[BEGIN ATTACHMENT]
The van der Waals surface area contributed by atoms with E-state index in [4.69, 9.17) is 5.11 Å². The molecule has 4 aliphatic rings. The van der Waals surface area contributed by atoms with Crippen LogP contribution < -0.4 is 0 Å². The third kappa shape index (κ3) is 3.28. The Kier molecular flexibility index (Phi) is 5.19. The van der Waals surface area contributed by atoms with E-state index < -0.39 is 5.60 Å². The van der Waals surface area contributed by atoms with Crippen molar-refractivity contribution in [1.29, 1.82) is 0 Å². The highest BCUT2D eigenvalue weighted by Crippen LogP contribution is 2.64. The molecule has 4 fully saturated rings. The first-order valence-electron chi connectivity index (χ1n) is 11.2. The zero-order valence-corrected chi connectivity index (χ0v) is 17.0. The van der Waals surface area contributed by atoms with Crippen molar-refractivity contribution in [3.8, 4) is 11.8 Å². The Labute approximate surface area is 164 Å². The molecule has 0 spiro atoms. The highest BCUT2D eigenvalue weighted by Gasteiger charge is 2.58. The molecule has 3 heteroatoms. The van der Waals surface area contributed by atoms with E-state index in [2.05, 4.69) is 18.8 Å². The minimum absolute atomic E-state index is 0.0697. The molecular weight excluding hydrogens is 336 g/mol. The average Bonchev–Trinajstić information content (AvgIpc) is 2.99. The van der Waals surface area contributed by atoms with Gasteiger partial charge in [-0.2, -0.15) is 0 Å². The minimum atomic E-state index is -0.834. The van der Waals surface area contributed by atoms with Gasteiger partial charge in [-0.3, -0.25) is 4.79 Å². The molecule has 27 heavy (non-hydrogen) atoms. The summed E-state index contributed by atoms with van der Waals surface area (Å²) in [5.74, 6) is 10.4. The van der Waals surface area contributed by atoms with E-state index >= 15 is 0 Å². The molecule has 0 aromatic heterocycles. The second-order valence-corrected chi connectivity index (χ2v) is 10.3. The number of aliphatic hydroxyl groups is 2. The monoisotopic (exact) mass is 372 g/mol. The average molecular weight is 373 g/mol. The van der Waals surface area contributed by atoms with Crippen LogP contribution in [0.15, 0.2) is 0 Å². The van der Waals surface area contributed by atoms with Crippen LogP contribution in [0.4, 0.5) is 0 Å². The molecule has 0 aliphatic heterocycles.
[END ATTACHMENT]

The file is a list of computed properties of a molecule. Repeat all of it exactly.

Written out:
The van der Waals surface area contributed by atoms with E-state index in [4.69, 9.17) is 5.11 Å². The molecule has 4 aliphatic rings. The van der Waals surface area contributed by atoms with Crippen LogP contribution < -0.4 is 0 Å². The third kappa shape index (κ3) is 3.28. The Kier molecular flexibility index (Phi) is 5.19. The van der Waals surface area contributed by atoms with E-state index < -0.39 is 5.60 Å². The van der Waals surface area contributed by atoms with Crippen molar-refractivity contribution in [1.29, 1.82) is 0 Å². The highest BCUT2D eigenvalue weighted by Crippen LogP contribution is 2.64. The molecule has 4 fully saturated rings. The first-order valence-electron chi connectivity index (χ1n) is 11.2. The zero-order valence-corrected chi connectivity index (χ0v) is 17.0. The van der Waals surface area contributed by atoms with Crippen molar-refractivity contribution in [3.8, 4) is 11.8 Å². The Labute approximate surface area is 164 Å². The molecule has 0 spiro atoms. The highest BCUT2D eigenvalue weighted by Gasteiger charge is 2.58. The molecule has 3 heteroatoms. The van der Waals surface area contributed by atoms with E-state index in [2.05, 4.69) is 18.8 Å². The minimum absolute atomic E-state index is 0.0697. The molecular weight excluding hydrogens is 336 g/mol. The average Bonchev–Trinajstić information content (AvgIpc) is 2.99. The van der Waals surface area contributed by atoms with Gasteiger partial charge in [-0.2, -0.15) is 0 Å². The minimum atomic E-state index is -0.834. The van der Waals surface area contributed by atoms with Gasteiger partial charge in [-0.3, -0.25) is 4.79 Å². The molecule has 27 heavy (non-hydrogen) atoms. The summed E-state index contributed by atoms with van der Waals surface area (Å²) in [5.74, 6) is 10.4. The van der Waals surface area contributed by atoms with E-state index >= 15 is 0 Å². The molecule has 0 aromatic heterocycles. The second-order valence-corrected chi connectivity index (χ2v) is 10.3. The number of aliphatic hydroxyl groups is 2. The monoisotopic (exact) mass is 372 g/mol. The average molecular weight is 373 g/mol. The van der Waals surface area contributed by atoms with Crippen LogP contribution in [0.15, 0.2) is 0 Å². The van der Waals surface area contributed by atoms with Crippen LogP contribution in [0.4, 0.5) is 0 Å². The molecule has 0 aliphatic heterocycles.